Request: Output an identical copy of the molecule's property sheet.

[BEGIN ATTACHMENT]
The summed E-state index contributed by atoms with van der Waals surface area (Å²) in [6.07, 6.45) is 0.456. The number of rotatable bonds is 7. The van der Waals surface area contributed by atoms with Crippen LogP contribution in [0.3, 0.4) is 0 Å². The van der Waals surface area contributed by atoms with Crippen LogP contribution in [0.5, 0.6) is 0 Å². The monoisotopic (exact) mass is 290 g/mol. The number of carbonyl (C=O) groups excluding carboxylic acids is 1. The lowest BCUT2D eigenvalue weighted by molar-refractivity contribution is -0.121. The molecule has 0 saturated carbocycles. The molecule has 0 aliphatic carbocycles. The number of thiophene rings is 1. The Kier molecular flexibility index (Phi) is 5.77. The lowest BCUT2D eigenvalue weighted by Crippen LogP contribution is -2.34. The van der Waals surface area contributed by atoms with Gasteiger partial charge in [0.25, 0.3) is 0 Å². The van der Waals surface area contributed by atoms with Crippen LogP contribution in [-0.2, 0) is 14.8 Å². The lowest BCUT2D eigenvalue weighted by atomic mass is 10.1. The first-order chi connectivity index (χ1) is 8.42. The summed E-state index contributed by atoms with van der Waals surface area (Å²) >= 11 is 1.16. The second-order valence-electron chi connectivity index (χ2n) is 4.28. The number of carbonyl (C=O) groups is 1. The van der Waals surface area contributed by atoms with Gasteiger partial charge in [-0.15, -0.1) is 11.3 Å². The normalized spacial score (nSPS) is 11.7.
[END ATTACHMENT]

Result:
The summed E-state index contributed by atoms with van der Waals surface area (Å²) in [6.07, 6.45) is 0.456. The number of rotatable bonds is 7. The van der Waals surface area contributed by atoms with Crippen LogP contribution in [0.3, 0.4) is 0 Å². The van der Waals surface area contributed by atoms with Crippen LogP contribution in [0.5, 0.6) is 0 Å². The monoisotopic (exact) mass is 290 g/mol. The number of carbonyl (C=O) groups excluding carboxylic acids is 1. The lowest BCUT2D eigenvalue weighted by molar-refractivity contribution is -0.121. The molecule has 0 saturated carbocycles. The molecule has 0 aliphatic carbocycles. The number of thiophene rings is 1. The Kier molecular flexibility index (Phi) is 5.77. The lowest BCUT2D eigenvalue weighted by Crippen LogP contribution is -2.34. The van der Waals surface area contributed by atoms with Gasteiger partial charge in [0.25, 0.3) is 0 Å². The van der Waals surface area contributed by atoms with Crippen LogP contribution in [-0.2, 0) is 14.8 Å². The lowest BCUT2D eigenvalue weighted by atomic mass is 10.1. The first-order chi connectivity index (χ1) is 8.42. The summed E-state index contributed by atoms with van der Waals surface area (Å²) >= 11 is 1.16. The second-order valence-electron chi connectivity index (χ2n) is 4.28. The number of carbonyl (C=O) groups is 1. The van der Waals surface area contributed by atoms with Gasteiger partial charge in [-0.15, -0.1) is 11.3 Å². The normalized spacial score (nSPS) is 11.7.